Cruise companies have been forced to batten down the hatches and suspend their schedules in recent days due to unprecedented travel restrictions imposed by most countries across the globe. But as coronavirus spreads like wild fire across some cruise ships, it is looking likely that some holidaymakers could be put off the prospect of jumping on a cruise when lockdown is lifted. The future of the travel industry is certainly looking more uncertain now than ever before.
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Erin Gifford is a Washington DC-based lifestyle and travel writer who has previously appeared on Lonely Planet as well as founding her own site, Kidventurous.com.
She is an expert in family travel who is hopeful that people will come out of lockdown “more eager to explore”.
She spoke exclusively to Express.co.uk about the future of the travel industry after coronavirus, and how the airlines and cruise lines will be impacted.
Ms Gifford is hopeful that people will be more eager to explore their own backyards after lockdown which includes road trips.
She said: “I’ve lived in Virginia nearly my entire life but there’s so much beauty within a few hours of my home that I have never once seen – majestic mountains, underground caverns, white sandy beaches.
“I would like to see people plan more road trips and take more time to explore what they’ve thus far overlooked.”
Unlike many, she believes that “people will always have the urge to travel” despite the coronavirus outbreak.
“I think people will always have the urge to travel. That won’t change,” she said.
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However, the travel expert did suggest that it is likely that people would want to stay closer to home.
She added: “We all have an innate desire to some degree to explore.
“In the immediate future, I think people may go on shorter holidays and stay closer to home when they do travel.”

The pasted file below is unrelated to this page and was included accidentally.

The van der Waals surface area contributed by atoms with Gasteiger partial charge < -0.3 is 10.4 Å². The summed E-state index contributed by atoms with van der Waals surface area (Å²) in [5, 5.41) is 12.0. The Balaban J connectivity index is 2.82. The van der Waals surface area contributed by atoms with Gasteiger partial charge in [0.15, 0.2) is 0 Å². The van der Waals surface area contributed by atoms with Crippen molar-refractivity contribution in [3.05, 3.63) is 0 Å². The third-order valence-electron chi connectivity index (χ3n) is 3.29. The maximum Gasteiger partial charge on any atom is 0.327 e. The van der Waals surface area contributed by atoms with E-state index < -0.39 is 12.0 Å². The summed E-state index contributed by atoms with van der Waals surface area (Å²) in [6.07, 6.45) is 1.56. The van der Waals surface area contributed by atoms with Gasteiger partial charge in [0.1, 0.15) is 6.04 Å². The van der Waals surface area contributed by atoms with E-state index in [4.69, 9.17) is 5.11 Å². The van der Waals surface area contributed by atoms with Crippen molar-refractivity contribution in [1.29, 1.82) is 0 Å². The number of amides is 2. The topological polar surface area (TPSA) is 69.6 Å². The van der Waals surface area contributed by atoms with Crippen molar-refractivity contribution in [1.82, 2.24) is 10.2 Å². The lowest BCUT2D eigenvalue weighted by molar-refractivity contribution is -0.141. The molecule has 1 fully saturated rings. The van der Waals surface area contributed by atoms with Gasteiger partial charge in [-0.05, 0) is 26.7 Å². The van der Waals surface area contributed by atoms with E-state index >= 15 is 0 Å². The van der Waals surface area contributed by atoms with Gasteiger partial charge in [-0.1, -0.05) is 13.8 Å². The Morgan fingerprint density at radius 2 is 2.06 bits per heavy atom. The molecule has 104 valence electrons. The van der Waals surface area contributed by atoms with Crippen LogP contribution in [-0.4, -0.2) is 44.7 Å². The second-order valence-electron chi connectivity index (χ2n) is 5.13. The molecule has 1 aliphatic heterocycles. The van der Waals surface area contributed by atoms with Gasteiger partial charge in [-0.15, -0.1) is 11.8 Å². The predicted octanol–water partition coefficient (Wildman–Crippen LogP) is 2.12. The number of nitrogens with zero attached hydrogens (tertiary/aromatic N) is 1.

A recent study from analysts at UBS recently revealed that bookings for 2021 cruises has “gone up nine percent in the last 30 days versus the same time last year”.
UBS said in a report at the end of March: “That includes people applying their future cruise credits from sailings that were cancelled this year, but still shows a surprising resilience in desire to book a cruise.”
According to the report which was published in The New York Post, Asia and Alaska are seeing the highest number of bookings.
Ms Gifford also remains optimistic for the cruise industry despite being “battered” recently, however, she did admit it may take longer for people to get their confidence back.
She continued: “The cruise industry has really been battered though.
“They’ve weathered storms in the past, like norovirus outbreaks, but have always seemed to rebound.
“I think it will take longer to re-instill confidence in cruisers this time.”
However, she added that the airline industry will continue to be a preferable mode of transport after the coronavirus due to its convenience.
She said: “I think it will be tough to keep people from planes. So many of us fly, if only for the speed and convenience.
“I think many more will take road trips in the near term, but not necessarily because they do not want to fly.”
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